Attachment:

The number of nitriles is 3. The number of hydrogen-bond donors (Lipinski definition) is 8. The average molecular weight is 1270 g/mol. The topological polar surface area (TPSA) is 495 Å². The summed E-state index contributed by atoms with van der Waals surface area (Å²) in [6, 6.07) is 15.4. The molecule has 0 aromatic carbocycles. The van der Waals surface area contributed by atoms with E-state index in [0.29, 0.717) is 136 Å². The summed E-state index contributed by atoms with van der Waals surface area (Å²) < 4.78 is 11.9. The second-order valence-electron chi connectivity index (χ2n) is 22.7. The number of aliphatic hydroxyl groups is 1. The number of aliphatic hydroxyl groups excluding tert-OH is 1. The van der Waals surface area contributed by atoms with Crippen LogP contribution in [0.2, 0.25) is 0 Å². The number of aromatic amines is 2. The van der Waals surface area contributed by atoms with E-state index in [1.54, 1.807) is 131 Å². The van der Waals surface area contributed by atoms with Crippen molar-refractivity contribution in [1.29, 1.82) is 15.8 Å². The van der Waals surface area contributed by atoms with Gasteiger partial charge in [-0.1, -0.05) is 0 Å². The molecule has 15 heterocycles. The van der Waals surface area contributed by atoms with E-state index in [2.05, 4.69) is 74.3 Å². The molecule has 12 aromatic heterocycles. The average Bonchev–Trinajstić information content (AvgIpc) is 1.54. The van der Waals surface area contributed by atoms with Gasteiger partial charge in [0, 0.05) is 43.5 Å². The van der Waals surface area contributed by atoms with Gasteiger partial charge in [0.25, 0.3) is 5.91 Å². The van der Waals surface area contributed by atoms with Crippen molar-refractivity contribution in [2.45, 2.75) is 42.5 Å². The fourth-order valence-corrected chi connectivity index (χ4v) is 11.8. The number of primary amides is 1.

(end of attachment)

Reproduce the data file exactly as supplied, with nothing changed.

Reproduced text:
The number of nitriles is 3. The number of hydrogen-bond donors (Lipinski definition) is 8. The average molecular weight is 1270 g/mol. The topological polar surface area (TPSA) is 495 Å². The summed E-state index contributed by atoms with van der Waals surface area (Å²) in [6, 6.07) is 15.4. The molecule has 0 aromatic carbocycles. The van der Waals surface area contributed by atoms with E-state index in [0.29, 0.717) is 136 Å². The summed E-state index contributed by atoms with van der Waals surface area (Å²) < 4.78 is 11.9. The second-order valence-electron chi connectivity index (χ2n) is 22.7. The number of aliphatic hydroxyl groups is 1. The number of aliphatic hydroxyl groups excluding tert-OH is 1. The van der Waals surface area contributed by atoms with Crippen LogP contribution in [0.2, 0.25) is 0 Å². The number of aromatic amines is 2. The van der Waals surface area contributed by atoms with E-state index in [1.54, 1.807) is 131 Å². The van der Waals surface area contributed by atoms with Crippen molar-refractivity contribution in [1.29, 1.82) is 15.8 Å². The van der Waals surface area contributed by atoms with Gasteiger partial charge in [-0.1, -0.05) is 0 Å². The molecule has 15 heterocycles. The van der Waals surface area contributed by atoms with E-state index in [2.05, 4.69) is 74.3 Å². The molecule has 12 aromatic heterocycles. The average Bonchev–Trinajstić information content (AvgIpc) is 1.54. The van der Waals surface area contributed by atoms with Gasteiger partial charge in [0, 0.05) is 43.5 Å². The van der Waals surface area contributed by atoms with Gasteiger partial charge in [0.25, 0.3) is 5.91 Å². The van der Waals surface area contributed by atoms with Crippen molar-refractivity contribution in [2.45, 2.75) is 42.5 Å². The fourth-order valence-corrected chi connectivity index (χ4v) is 11.8. The number of primary amides is 1.